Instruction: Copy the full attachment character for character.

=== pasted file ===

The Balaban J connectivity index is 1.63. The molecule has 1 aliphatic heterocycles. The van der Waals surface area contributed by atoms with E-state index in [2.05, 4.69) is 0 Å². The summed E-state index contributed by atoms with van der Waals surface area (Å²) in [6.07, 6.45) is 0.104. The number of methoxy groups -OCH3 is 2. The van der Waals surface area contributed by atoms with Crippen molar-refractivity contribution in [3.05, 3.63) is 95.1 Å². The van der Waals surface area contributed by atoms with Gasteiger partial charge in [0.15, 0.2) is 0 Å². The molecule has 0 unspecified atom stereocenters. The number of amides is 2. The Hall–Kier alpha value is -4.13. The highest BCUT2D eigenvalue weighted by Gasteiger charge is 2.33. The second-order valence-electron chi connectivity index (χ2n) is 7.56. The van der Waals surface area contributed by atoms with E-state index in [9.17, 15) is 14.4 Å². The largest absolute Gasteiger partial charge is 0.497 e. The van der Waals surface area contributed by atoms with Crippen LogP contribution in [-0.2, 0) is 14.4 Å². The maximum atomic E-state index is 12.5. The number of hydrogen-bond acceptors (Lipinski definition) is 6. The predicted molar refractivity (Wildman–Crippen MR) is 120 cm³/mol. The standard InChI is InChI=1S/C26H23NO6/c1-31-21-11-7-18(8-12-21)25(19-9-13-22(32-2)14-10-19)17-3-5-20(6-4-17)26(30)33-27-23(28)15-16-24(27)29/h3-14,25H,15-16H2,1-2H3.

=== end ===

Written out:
The Balaban J connectivity index is 1.63. The molecule has 1 aliphatic heterocycles. The van der Waals surface area contributed by atoms with E-state index in [2.05, 4.69) is 0 Å². The summed E-state index contributed by atoms with van der Waals surface area (Å²) in [6.07, 6.45) is 0.104. The number of methoxy groups -OCH3 is 2. The van der Waals surface area contributed by atoms with Crippen molar-refractivity contribution in [3.05, 3.63) is 95.1 Å². The van der Waals surface area contributed by atoms with Gasteiger partial charge in [0.15, 0.2) is 0 Å². The molecule has 0 unspecified atom stereocenters. The number of amides is 2. The Hall–Kier alpha value is -4.13. The highest BCUT2D eigenvalue weighted by Gasteiger charge is 2.33. The second-order valence-electron chi connectivity index (χ2n) is 7.56. The van der Waals surface area contributed by atoms with E-state index in [9.17, 15) is 14.4 Å². The largest absolute Gasteiger partial charge is 0.497 e. The van der Waals surface area contributed by atoms with Crippen LogP contribution in [-0.2, 0) is 14.4 Å². The maximum atomic E-state index is 12.5. The number of hydrogen-bond acceptors (Lipinski definition) is 6. The predicted molar refractivity (Wildman–Crippen MR) is 120 cm³/mol. The standard InChI is InChI=1S/C26H23NO6/c1-31-21-11-7-18(8-12-21)25(19-9-13-22(32-2)14-10-19)17-3-5-20(6-4-17)26(30)33-27-23(28)15-16-24(27)29/h3-14,25H,15-16H2,1-2H3.